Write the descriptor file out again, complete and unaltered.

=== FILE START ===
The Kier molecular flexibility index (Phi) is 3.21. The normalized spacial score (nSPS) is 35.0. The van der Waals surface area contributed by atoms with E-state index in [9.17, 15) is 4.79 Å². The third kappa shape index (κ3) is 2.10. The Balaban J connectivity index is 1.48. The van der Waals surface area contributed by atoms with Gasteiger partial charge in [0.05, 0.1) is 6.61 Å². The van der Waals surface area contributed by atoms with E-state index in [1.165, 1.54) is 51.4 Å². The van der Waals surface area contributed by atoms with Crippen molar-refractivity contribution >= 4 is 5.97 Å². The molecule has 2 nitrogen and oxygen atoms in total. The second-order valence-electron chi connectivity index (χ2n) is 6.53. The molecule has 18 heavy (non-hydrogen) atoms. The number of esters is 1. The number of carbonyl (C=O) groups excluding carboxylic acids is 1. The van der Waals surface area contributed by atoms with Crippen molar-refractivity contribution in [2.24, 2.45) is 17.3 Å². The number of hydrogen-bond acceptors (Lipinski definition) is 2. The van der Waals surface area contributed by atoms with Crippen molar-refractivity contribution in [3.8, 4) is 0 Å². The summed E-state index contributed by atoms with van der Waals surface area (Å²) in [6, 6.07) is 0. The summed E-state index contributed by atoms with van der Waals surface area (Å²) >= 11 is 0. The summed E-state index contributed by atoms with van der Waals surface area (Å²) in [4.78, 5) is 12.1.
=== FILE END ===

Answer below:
The Kier molecular flexibility index (Phi) is 3.21. The normalized spacial score (nSPS) is 35.0. The van der Waals surface area contributed by atoms with E-state index in [9.17, 15) is 4.79 Å². The third kappa shape index (κ3) is 2.10. The Balaban J connectivity index is 1.48. The van der Waals surface area contributed by atoms with Gasteiger partial charge in [0.05, 0.1) is 6.61 Å². The van der Waals surface area contributed by atoms with E-state index in [1.165, 1.54) is 51.4 Å². The van der Waals surface area contributed by atoms with Crippen molar-refractivity contribution >= 4 is 5.97 Å². The molecule has 2 nitrogen and oxygen atoms in total. The second-order valence-electron chi connectivity index (χ2n) is 6.53. The molecule has 18 heavy (non-hydrogen) atoms. The number of esters is 1. The number of carbonyl (C=O) groups excluding carboxylic acids is 1. The van der Waals surface area contributed by atoms with Crippen molar-refractivity contribution in [2.24, 2.45) is 17.3 Å². The number of hydrogen-bond acceptors (Lipinski definition) is 2. The van der Waals surface area contributed by atoms with Crippen molar-refractivity contribution in [3.8, 4) is 0 Å². The summed E-state index contributed by atoms with van der Waals surface area (Å²) in [6, 6.07) is 0. The summed E-state index contributed by atoms with van der Waals surface area (Å²) >= 11 is 0. The summed E-state index contributed by atoms with van der Waals surface area (Å²) in [4.78, 5) is 12.1.